Apple supplier TSMC to set up $3B independent factory in mainland China
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Taiwan-based Apple supplier TSMC on Monday announced plans to launch a $3 billion chip production factory in Nanjing, China, forgoing the help of any local corporate partners.
The company will try to keep costs down by using equipment from its Taiwan facilities, while also taking advantage of Chinese subsidies, it said in an official statement. To address worries about technology being leaked to competitors — both individuals and the Chinese government are regularly accused of stealing data — the company noted that by the time the Nanjing complex is finished, operations in Taiwan will be producing chips a generation ahead, according to the New York Times.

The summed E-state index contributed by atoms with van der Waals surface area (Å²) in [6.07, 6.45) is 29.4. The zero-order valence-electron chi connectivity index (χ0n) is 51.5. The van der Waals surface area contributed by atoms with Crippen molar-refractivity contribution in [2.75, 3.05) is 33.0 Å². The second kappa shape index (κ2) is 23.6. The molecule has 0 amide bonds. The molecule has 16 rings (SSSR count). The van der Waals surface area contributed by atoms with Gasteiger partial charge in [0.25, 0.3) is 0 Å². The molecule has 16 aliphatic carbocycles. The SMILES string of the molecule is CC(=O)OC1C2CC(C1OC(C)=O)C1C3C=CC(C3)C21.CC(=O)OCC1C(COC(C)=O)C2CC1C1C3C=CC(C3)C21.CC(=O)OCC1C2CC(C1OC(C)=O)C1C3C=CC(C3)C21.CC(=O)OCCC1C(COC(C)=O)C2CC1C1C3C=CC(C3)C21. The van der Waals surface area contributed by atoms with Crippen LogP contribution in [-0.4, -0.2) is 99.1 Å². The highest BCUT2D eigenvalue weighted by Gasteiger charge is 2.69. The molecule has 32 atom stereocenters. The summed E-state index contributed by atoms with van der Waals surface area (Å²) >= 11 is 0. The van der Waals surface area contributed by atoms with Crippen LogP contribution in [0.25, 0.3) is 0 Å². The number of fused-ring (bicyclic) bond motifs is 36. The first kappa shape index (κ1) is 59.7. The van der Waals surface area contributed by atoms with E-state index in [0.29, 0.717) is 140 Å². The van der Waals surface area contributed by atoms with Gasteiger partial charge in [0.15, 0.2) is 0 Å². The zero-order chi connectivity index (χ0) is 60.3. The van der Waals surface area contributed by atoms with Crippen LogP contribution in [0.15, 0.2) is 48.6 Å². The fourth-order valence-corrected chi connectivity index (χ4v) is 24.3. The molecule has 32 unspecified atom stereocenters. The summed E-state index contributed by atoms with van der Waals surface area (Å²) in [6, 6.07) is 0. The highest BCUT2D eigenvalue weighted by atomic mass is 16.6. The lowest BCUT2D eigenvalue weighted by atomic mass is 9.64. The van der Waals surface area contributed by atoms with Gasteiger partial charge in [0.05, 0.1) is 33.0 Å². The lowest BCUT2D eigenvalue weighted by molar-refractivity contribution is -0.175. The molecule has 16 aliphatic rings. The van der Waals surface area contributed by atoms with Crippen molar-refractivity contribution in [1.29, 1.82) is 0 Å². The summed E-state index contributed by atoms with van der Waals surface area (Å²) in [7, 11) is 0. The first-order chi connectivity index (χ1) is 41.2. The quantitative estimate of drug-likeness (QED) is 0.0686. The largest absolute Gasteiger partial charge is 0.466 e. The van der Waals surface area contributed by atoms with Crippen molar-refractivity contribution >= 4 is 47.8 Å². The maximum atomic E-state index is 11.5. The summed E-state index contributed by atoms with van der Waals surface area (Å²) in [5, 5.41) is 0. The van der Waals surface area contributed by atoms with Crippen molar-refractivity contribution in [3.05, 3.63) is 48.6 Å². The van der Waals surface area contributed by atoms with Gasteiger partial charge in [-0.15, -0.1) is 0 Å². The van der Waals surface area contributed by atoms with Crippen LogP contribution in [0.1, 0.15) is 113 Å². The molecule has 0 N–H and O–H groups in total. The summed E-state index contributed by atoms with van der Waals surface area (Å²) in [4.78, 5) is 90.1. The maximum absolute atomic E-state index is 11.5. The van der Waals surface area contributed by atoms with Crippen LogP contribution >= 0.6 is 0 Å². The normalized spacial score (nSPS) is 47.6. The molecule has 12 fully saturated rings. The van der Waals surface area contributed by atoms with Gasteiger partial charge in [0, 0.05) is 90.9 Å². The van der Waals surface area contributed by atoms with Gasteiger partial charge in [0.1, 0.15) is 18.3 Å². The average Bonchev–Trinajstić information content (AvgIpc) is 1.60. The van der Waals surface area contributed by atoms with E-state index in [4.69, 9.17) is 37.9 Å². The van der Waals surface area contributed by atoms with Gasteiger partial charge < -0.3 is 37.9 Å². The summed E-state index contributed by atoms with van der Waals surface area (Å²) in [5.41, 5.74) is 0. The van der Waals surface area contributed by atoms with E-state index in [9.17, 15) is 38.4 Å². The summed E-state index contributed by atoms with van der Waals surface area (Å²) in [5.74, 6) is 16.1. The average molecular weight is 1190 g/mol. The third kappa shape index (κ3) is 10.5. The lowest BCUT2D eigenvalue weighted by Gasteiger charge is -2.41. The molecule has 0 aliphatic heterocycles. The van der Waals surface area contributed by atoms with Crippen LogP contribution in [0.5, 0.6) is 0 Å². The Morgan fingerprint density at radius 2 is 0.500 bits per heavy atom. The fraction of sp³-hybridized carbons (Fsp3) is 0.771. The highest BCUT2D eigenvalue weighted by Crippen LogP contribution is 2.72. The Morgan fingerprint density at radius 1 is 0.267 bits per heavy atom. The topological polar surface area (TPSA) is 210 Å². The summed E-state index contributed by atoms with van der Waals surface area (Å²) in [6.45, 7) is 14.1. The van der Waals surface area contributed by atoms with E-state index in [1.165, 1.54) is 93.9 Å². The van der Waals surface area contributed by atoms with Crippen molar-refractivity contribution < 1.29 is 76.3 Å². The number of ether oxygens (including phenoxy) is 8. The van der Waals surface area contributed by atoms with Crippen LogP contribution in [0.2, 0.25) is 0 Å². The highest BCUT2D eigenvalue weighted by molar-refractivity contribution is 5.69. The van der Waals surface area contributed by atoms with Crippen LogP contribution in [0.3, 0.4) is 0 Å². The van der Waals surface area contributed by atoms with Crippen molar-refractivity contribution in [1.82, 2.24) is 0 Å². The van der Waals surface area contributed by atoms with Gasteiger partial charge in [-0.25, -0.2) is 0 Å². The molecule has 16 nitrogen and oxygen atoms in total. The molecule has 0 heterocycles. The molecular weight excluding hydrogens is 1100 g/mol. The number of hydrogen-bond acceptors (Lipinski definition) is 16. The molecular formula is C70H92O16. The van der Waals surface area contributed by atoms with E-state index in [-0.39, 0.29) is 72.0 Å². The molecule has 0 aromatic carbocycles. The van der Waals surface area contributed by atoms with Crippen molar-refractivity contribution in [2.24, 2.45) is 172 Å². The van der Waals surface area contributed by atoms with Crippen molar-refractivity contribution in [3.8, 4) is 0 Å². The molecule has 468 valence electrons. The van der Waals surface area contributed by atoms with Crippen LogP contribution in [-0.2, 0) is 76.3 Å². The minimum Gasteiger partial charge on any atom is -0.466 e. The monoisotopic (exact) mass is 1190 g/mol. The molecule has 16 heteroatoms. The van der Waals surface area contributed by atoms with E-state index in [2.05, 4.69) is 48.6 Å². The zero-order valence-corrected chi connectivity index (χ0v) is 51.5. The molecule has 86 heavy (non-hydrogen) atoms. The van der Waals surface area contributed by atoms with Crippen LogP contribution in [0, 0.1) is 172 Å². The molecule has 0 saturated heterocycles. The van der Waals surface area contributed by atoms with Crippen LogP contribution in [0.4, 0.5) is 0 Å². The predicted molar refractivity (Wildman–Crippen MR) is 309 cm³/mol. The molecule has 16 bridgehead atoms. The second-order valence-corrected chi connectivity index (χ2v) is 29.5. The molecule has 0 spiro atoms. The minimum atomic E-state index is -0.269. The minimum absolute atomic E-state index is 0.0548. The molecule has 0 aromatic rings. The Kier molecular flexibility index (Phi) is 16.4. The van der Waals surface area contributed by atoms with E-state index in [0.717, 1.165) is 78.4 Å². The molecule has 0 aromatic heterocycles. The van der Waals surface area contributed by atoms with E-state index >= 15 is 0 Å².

Intellectual property is a major reason for TSMC wanting complete ownership of the factory, instead of going the partnership route of businesses like Qualcomm. Indeed the Taiwanese government has reportedly been concerned about semiconductor firms cooperating with China, even if that country's market is now too big to ignore. Taiwan's economy still hinges on the tech supply industry.
The new factory is contingent on the success of an application to Taiwan's Ministry of Economic Affairs.
Though it has other clients, TSMC has quickly risen to prominence in the Apple supply chain. It produced a majority of Apple's A8 processors, and churns out a smaller proportion of A9 chips, including the A9X in the iPad Pro. Rumors have suggested that TSMC will become the sole supplier of next-generation A-series processors, cutting Samsung out of the loop entirely. For years Samsung was the only manufacturer of A-series chips at a factory in Austin, Texas.